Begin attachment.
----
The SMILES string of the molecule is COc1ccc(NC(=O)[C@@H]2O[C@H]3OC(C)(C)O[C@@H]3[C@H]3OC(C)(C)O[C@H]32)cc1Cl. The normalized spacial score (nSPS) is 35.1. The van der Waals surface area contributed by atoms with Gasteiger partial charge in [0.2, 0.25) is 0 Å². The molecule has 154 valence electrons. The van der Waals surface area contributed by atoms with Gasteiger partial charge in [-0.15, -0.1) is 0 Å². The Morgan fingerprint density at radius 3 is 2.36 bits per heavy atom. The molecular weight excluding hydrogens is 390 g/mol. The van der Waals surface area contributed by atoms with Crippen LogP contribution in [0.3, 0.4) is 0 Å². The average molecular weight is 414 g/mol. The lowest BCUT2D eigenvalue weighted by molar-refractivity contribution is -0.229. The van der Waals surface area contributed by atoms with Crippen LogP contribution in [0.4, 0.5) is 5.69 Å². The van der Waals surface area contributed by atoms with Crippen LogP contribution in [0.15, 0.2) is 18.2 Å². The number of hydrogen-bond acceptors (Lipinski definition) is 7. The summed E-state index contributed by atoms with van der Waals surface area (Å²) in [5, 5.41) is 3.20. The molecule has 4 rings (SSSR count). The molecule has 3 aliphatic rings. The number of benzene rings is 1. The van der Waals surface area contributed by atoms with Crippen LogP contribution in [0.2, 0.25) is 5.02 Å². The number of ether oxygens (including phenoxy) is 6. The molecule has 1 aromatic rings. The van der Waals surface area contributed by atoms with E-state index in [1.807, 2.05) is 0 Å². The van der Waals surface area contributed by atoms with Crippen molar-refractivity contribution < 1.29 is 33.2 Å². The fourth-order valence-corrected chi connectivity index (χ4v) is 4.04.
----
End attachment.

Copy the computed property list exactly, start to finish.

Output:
The SMILES string of the molecule is COc1ccc(NC(=O)[C@@H]2O[C@H]3OC(C)(C)O[C@@H]3[C@H]3OC(C)(C)O[C@H]32)cc1Cl. The normalized spacial score (nSPS) is 35.1. The van der Waals surface area contributed by atoms with Gasteiger partial charge in [0.2, 0.25) is 0 Å². The molecule has 154 valence electrons. The van der Waals surface area contributed by atoms with Gasteiger partial charge in [-0.15, -0.1) is 0 Å². The Morgan fingerprint density at radius 3 is 2.36 bits per heavy atom. The molecular weight excluding hydrogens is 390 g/mol. The van der Waals surface area contributed by atoms with Crippen LogP contribution in [0.3, 0.4) is 0 Å². The average molecular weight is 414 g/mol. The lowest BCUT2D eigenvalue weighted by molar-refractivity contribution is -0.229. The van der Waals surface area contributed by atoms with Crippen LogP contribution in [0.4, 0.5) is 5.69 Å². The van der Waals surface area contributed by atoms with Crippen LogP contribution in [0.15, 0.2) is 18.2 Å². The number of hydrogen-bond acceptors (Lipinski definition) is 7. The summed E-state index contributed by atoms with van der Waals surface area (Å²) in [5, 5.41) is 3.20. The molecule has 4 rings (SSSR count). The molecule has 3 aliphatic rings. The number of benzene rings is 1. The van der Waals surface area contributed by atoms with Crippen LogP contribution in [0.2, 0.25) is 5.02 Å². The number of ether oxygens (including phenoxy) is 6. The molecule has 1 aromatic rings. The van der Waals surface area contributed by atoms with E-state index in [1.807, 2.05) is 0 Å². The van der Waals surface area contributed by atoms with Crippen molar-refractivity contribution < 1.29 is 33.2 Å². The fourth-order valence-corrected chi connectivity index (χ4v) is 4.04.